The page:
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Opinion/Commentary

Controversial guidelines suggest medicating children under six for ADHD

Image: timnewman, iStock

New treatment recommendations for children with attention deficit hyperactivity disorder (ADHD) is causing an uproar.

The 2012 Current Clinical Practice advises against using medication as a first resort for very young children.

The guidelines read:

Psychological, environmental and family interventions should, if possible, be trialled and evaluated before starting any medication treatment. If all of these other interventions have not been effective then stimulants might be considered.

Currently, the Therepeutic Goods Administration (TGA) does not recommend ADHD medication for children under six.

However, this could change. There is a push for medication to be the first port of call rather than last resort.

Financial interests

The Australian ADHD Professionals Association (AADPA) admitted on their website that members have financial interests in ADHD medications.

However, Professor and AADPA President, Mark Bellgrove insisted:

…we’re entirely confident that we have taken the necessary steps to minimise any impact of conflicts.

Professor Bellgrove claimed that all researchers were:

…exonerated and cleared of any misconduct regarding their declarations about links to pharma.

Professor Bellgrove may be right. All members of the AADPA may have followed all their laws and guidelines. But the question of whether children under six should be given ADHD medication still remains.

The heartbreaking effects of ADHD

ADHD can be a devastating condition for the sufferer and people closest to them. According to WebMD, untreated ADHD can have a wide range of effects in both children and adults. These can include:

  • Impulsivity can make school and work harder
  • Children may not be able to retain information and fall behind in class
  • Difficulty relating to others; may have issues with sharing, taking turns and reacting appropriately in certain situations
  • Difficulty making friends (and dating in adolescence)
  • May suffer low self – esteem
  • impulsivity may result in frequent injuries
  • Conflicts with parents
  • Risky behaviours such as: alcohol and drug abuse, smoking and risky sexual activity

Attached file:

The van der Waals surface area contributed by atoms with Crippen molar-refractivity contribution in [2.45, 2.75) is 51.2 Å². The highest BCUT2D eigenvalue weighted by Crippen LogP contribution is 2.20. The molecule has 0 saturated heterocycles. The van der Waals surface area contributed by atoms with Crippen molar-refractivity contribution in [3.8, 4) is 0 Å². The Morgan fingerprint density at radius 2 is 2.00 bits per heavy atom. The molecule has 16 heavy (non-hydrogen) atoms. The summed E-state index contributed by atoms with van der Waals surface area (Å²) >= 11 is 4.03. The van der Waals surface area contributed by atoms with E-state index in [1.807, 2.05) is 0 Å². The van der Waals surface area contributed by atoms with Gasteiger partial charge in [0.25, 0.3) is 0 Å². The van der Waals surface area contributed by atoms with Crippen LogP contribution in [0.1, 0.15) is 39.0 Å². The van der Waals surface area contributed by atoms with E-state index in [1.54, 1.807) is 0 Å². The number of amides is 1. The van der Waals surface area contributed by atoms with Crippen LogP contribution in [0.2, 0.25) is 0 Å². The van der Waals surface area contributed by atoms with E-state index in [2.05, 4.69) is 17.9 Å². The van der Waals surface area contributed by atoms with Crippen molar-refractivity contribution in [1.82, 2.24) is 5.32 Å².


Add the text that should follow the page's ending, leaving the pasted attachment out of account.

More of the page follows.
• Eating disorders (especially in girls)
  • Depression
  • Being involved in car accidents
  • Work issues such as: being on time and trouble completing tasks

ADHD is no joke. It’s clear that it needs to be taken seriously.

My take: ADHD should be treated. But get financial interests out of it

Let me say from the outset: ADHD is real. I don’t doubt that it is debilitating for many sufferers. However, the push from AADPA reinforces ideas that many critics of ADHD already have.

Psychiatry has been bastardised by the pharmaceutical industry. Real illnesses, like ADHD and depression are often given Band – Aid solutions, rather than lasting change.

It’s easy to see why.

In 2019- 2020, the Australian Government subsidised A$566million for mental health prescriptions. Under Medicare, Australians still pay a small amount for medication (approximately A$8 to A$60). So pharmaceutical companies are making bank.

I have not been able to find the amount the Australian Government or consumers spend on medications like Ritalin alone. That’s suss.

I’m not saying medication is never the answer for mental illnesses. But the pharmaceutical industry need to forget their financial interests and focus on helping people who are genuinely suffering. And offer real, long lasting solutions.

Do you think children under the age of six should be prescribed ADHD medications? Let me know your thoughts in the comments.

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By Sara Harnetty

I'm a student. Interested in current events, music and various issues.

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